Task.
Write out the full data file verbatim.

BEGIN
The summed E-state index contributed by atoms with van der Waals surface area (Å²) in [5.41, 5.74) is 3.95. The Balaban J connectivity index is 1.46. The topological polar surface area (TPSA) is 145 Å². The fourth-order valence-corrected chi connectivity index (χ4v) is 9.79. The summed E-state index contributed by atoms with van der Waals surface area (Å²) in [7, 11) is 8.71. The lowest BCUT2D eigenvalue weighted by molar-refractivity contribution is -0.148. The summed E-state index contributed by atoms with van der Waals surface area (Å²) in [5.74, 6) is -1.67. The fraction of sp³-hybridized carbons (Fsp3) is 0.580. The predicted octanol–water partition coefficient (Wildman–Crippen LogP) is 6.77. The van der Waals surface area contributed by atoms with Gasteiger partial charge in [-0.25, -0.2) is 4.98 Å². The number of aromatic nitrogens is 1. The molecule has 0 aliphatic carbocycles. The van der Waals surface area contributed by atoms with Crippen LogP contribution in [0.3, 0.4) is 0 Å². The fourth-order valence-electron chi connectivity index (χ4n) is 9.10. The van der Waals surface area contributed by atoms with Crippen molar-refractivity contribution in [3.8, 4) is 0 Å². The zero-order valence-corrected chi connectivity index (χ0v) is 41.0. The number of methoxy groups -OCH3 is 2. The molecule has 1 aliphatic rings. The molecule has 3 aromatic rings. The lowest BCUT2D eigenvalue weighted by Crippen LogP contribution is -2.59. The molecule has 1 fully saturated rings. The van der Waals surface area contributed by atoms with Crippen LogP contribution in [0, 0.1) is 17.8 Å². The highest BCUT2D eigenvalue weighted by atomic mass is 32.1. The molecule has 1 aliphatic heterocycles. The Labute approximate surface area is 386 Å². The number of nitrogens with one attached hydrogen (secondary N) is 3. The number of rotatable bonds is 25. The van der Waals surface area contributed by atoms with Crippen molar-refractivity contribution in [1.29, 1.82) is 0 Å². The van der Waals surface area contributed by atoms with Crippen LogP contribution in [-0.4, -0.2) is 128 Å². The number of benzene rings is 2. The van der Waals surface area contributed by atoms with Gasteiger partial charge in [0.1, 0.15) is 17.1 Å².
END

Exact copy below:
The summed E-state index contributed by atoms with van der Waals surface area (Å²) in [5.41, 5.74) is 3.95. The Balaban J connectivity index is 1.46. The topological polar surface area (TPSA) is 145 Å². The fourth-order valence-corrected chi connectivity index (χ4v) is 9.79. The summed E-state index contributed by atoms with van der Waals surface area (Å²) in [7, 11) is 8.71. The lowest BCUT2D eigenvalue weighted by molar-refractivity contribution is -0.148. The summed E-state index contributed by atoms with van der Waals surface area (Å²) in [5.74, 6) is -1.67. The fraction of sp³-hybridized carbons (Fsp3) is 0.580. The predicted octanol–water partition coefficient (Wildman–Crippen LogP) is 6.77. The van der Waals surface area contributed by atoms with Gasteiger partial charge in [-0.25, -0.2) is 4.98 Å². The number of aromatic nitrogens is 1. The molecule has 0 aliphatic carbocycles. The van der Waals surface area contributed by atoms with Crippen LogP contribution in [0.3, 0.4) is 0 Å². The fourth-order valence-electron chi connectivity index (χ4n) is 9.10. The van der Waals surface area contributed by atoms with Crippen molar-refractivity contribution in [3.8, 4) is 0 Å². The zero-order valence-corrected chi connectivity index (χ0v) is 41.0. The number of methoxy groups -OCH3 is 2. The molecule has 1 aliphatic rings. The molecule has 3 aromatic rings. The lowest BCUT2D eigenvalue weighted by Crippen LogP contribution is -2.59. The molecule has 1 fully saturated rings. The van der Waals surface area contributed by atoms with Crippen LogP contribution in [0, 0.1) is 17.8 Å². The highest BCUT2D eigenvalue weighted by atomic mass is 32.1. The molecule has 1 aliphatic heterocycles. The Labute approximate surface area is 386 Å². The number of nitrogens with one attached hydrogen (secondary N) is 3. The number of rotatable bonds is 25. The van der Waals surface area contributed by atoms with Crippen molar-refractivity contribution in [1.29, 1.82) is 0 Å². The van der Waals surface area contributed by atoms with Crippen LogP contribution in [-0.4, -0.2) is 128 Å². The number of benzene rings is 2. The van der Waals surface area contributed by atoms with Gasteiger partial charge in [0.1, 0.15) is 17.1 Å².